What Is Big Data?
Big Data refers to the collection and use of massive volumes of data to study, understand, and predict human behavior. Big data or predictive analytics is a new field that is growing fast. In order to predict human behavior with a high degree of accuracy, data researchers require millions of data points. Collecting this data is far easier than using it to make useful predictions. A large portion of these researcher’s work lies in organizing and manipulating the data into a format that allows for detailed analysis to be conducted. Researchers make use of highly advanced algorithms to process data and make useful predictions about future human behavior. Many of the world’s largest tech and social media companies, including Google, Amazon, Facebook, Twitter, and Snapchat are at the forefront of this industry. In this article, I will focus on the cases of China and Facebook. To clarify Big Data and Artificial Intelligence are not the same thing. Rather Big Data is a general term referring to the collection of massive amounts of information and algorithms to make predictions on future outcomes. Artificial Intelligence falls under Big Data but it is a distinct subcategory that refers to the programming of computers to do tasks that normally require human intelligence. This can range from Tesla’s self-driving car mode, Siri’s speech recognition, or Amazon’s predictions for shopping habits.
The primary reason is that these companies are perfectly positioned to make use of Big Data. Each of these companies has access to the information of millions of their users and customers, which allows them to fulfill the massive amount of data needed for Big Data research. Many governments are also becoming increasingly involved with the use of predictive analytics. Examples of the use of Big Data are counter-terrorism, personalized ads, increasing work productivity, and predicting virus outbreaks.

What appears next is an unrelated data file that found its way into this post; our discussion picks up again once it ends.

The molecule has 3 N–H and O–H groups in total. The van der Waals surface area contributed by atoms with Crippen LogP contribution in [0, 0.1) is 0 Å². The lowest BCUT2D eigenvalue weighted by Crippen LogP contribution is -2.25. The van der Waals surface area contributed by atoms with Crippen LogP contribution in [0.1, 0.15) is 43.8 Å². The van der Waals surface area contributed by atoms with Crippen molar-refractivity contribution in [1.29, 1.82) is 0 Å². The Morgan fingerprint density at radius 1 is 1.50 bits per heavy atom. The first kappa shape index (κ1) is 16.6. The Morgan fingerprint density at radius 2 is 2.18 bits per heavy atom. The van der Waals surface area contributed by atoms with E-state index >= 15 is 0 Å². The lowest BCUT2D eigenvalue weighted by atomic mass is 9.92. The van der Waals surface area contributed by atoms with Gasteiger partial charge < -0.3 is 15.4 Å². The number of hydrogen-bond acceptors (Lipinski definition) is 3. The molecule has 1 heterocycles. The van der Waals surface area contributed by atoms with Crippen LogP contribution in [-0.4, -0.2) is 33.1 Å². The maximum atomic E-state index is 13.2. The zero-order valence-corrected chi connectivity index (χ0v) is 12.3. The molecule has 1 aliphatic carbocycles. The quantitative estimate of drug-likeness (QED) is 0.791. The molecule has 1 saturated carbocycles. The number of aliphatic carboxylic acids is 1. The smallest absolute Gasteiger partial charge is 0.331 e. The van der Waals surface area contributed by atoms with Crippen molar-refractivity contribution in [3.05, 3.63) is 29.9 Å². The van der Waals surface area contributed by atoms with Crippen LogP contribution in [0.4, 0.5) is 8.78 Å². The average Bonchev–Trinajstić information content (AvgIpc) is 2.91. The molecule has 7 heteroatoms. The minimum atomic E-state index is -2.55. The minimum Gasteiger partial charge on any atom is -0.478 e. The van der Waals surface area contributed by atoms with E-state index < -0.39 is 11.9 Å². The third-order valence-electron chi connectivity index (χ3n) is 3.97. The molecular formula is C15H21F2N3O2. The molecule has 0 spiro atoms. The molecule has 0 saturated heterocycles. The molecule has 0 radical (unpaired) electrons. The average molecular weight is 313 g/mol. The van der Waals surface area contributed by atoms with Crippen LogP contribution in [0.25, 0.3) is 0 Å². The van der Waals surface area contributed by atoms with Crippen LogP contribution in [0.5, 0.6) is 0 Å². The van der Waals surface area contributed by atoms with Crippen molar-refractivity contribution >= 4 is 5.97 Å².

Why Is Big Data Concerning?
While Big Data presents many possibilities for good, it raises many moral and ethical concerns. The primary concern is an individual’s right to privacy online. In the United States and many countries around the world, personal rights to privacy in the physical world are well established. Law enforcement, or anyone for that matter, cannot search our belongings, homes, cars, or persons without consent unless there are legal grounds for probable cause and a warrant to search. However, most of these laws and regulations fail to extend to privacy rights for online activity. The quick rise of the Internet and the rapid pace of technological innovation has left these laws outdated and inadequate for the modern age where the Internet is a daily requirement for many peoples’ lifestyles. The Internet is necessary for most jobs, access to the news, social connectivity with friends and family, entertainment, and freedom of expression. One could make the argument that access to the Internet is an ‘inherent and inalienable’ human right under the ‘preservation of life, & liberty, & the pursuit of happiness’ guaranteed to all men in the Declaration of Independence. With it being the case that the Internet is an essential part of our lives that are increasingly becoming bigger and bigger, shouldn’t our rights to privacy extend to our time on the Internet? This is the human rights case being made for the creation of online privacy laws.
How Does Big Data Affect Me?